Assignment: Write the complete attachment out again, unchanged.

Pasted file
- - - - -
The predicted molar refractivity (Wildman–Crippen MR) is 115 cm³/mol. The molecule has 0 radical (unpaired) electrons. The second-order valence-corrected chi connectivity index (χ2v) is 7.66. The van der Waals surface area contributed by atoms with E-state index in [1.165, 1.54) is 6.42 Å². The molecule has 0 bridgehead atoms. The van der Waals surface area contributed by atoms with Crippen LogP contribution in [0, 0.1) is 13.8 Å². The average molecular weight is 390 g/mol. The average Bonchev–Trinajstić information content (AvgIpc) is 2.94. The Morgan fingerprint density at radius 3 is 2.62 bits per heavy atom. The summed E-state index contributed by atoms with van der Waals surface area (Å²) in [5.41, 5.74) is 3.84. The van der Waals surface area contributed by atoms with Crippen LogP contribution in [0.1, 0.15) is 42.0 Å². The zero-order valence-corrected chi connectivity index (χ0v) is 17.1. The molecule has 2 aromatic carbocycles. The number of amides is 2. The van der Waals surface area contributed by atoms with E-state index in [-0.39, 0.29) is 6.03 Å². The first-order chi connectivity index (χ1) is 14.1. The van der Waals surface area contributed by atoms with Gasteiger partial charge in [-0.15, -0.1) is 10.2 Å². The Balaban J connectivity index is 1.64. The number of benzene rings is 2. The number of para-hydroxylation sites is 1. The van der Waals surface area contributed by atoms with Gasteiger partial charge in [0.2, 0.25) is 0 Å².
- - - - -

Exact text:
The predicted molar refractivity (Wildman–Crippen MR) is 115 cm³/mol. The molecule has 0 radical (unpaired) electrons. The second-order valence-corrected chi connectivity index (χ2v) is 7.66. The van der Waals surface area contributed by atoms with E-state index in [1.165, 1.54) is 6.42 Å². The molecule has 0 bridgehead atoms. The van der Waals surface area contributed by atoms with Crippen LogP contribution in [0, 0.1) is 13.8 Å². The average molecular weight is 390 g/mol. The average Bonchev–Trinajstić information content (AvgIpc) is 2.94. The Morgan fingerprint density at radius 3 is 2.62 bits per heavy atom. The summed E-state index contributed by atoms with van der Waals surface area (Å²) in [5.41, 5.74) is 3.84. The van der Waals surface area contributed by atoms with Crippen LogP contribution in [0.1, 0.15) is 42.0 Å². The zero-order valence-corrected chi connectivity index (χ0v) is 17.1. The molecule has 2 aromatic carbocycles. The number of amides is 2. The van der Waals surface area contributed by atoms with E-state index in [-0.39, 0.29) is 6.03 Å². The first-order chi connectivity index (χ1) is 14.1. The van der Waals surface area contributed by atoms with Gasteiger partial charge in [-0.15, -0.1) is 10.2 Å². The Balaban J connectivity index is 1.64. The number of benzene rings is 2. The number of para-hydroxylation sites is 1. The van der Waals surface area contributed by atoms with Gasteiger partial charge in [0.2, 0.25) is 0 Å².